One of the most controversial technology issues in recent memory, camera drones have been hotly contested for their potential to interfere with citizens’ privacy.
For anyone who has flown or seen a drone in action, this is evidently impossible as the devices are often prohibitively loud for these uses.
However, these tools can be used for major advances in journalism and cinematography when used appropriately.
The caveat to those statements is when the tech is used properly. The Federal Aviation Administration is the agency in charge of controlling U.S. airspace for both manned and unmanned aircraft. Their duty lies with keeping aerial traffic organized and the skies safe.
Small RC planes were once a non-issue because their radio transmissions didn’t allow them to reach heights which posed a potential threat to manned aircraft. Drones changed the game, and initially required a private pilot’s license to operate.
As of fall 2016, the FAA established a Part 107 knowledge test for commercial drone pilots to fly aircraft between .5 and 55 pounds.
When used properly, though, these tools are amazing feats of engineering and computer science that deliver unique experiences once only available to big budget films by way of helicopters.
“You bring in a different perspective than you would normally have,” said Ole Miss professor Ji Hoon Heo. “You can give aerial views and get to places you cannot with a DSLR or normal camera.”
Heo is an FAA Part 107 licensed pilot, who got his license approximately one month after the FAA established the test. He teaches a class each May Intersession in the Meek School of Journalism called Drone Journalism, among other things. This past May, his inaugural class of 12 students had seven students attempt and pass the Part 107 license test themselves.
His main concern in teaching students is emphasizing safe usage of the tool. He feels many people see drones as toys instead of tools because they are heavily commercialized by brands like DJI and Yuneec and are small enough to be seen as toys by parents.
“If parents give them, it’s their responsibility to make sure they are used properly,” Heo said.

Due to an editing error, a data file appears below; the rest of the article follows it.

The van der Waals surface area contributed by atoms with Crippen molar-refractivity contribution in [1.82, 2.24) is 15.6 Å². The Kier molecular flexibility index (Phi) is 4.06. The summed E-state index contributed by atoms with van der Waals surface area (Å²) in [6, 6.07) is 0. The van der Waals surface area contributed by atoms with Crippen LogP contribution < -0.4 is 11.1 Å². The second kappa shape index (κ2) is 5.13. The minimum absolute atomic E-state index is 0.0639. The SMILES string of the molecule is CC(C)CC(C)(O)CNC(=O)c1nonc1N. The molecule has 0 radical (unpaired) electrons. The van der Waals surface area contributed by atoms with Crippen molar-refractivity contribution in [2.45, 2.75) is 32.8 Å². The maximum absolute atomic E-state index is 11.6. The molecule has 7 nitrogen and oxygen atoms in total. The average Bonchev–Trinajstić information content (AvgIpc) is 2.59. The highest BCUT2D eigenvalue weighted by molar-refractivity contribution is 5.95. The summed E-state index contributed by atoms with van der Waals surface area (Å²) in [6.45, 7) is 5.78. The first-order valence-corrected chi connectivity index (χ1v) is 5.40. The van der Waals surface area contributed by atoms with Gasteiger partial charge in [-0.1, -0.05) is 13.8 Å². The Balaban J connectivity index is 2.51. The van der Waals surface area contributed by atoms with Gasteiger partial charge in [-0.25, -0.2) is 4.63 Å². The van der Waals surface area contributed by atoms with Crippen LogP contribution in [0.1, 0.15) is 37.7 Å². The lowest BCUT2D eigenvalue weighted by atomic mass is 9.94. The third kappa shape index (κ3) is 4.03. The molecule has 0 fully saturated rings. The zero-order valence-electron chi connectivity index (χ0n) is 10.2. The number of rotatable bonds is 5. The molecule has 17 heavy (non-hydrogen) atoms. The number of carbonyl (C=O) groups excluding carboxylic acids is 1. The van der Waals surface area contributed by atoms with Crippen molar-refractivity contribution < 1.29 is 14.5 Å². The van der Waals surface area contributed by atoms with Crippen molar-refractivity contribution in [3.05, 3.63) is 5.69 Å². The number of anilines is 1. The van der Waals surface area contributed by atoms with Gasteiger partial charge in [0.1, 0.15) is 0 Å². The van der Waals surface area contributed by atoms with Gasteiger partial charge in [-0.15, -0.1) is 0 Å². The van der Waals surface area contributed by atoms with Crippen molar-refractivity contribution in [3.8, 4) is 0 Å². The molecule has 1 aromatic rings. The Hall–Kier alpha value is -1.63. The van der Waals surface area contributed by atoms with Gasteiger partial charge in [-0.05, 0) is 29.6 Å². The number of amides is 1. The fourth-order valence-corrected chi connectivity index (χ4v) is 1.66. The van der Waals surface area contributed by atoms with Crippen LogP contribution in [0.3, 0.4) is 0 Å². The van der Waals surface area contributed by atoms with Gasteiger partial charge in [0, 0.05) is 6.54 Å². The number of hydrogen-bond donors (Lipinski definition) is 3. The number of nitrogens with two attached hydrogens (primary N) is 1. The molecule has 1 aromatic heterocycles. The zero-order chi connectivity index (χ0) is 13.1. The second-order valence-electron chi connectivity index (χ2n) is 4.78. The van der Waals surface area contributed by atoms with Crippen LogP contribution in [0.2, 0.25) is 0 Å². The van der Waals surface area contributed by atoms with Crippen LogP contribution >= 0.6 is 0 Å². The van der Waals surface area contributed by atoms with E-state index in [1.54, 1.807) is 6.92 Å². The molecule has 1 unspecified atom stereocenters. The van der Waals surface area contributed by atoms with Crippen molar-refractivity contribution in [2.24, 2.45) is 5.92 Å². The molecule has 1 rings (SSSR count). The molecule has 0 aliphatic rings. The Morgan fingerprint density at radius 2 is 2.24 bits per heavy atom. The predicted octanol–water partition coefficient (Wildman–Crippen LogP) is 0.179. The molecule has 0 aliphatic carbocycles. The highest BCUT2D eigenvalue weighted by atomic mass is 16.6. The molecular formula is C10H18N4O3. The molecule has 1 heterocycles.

As a strong proponent of safe use over all else, Heo’s authority on drone knowledge was what inclined the University of Mississippi to include his input when drafting a drone policy for campus.
For obvious safety reasons, Heo and other contributors decided a ban on student flight was appropriate. Faculty are allowed to fly when cleared by the UM emergency management coordinator (formerly Dr. Barbara Russo).
Businesses may fly on campus if they turn in proof of insurance valued at $1M+, a copy of the pilot’s FAA Part 107 license, and are cleared for a specific time and location by the EMA coordinator at least 24 hours in advance.
Heo’s main emphasis on drone use and final point was to never use a drone shot “because it would be cool.” A properly story-boarded project should use drone shots sparingly, and only when it provides a unique perspective not available without a drone.
Heo said he evaluates the need of a drone using the questions: “Does it add news value? Does it actually give us a new perspective? Are there angles or cinematic effects that you cannot get with a normal camera?”
As a journalist, he is always investigating to tell stories and said you must thoroughly plan shots because “if you are telling a story, it still has to make sense.”
By Clay Patrick
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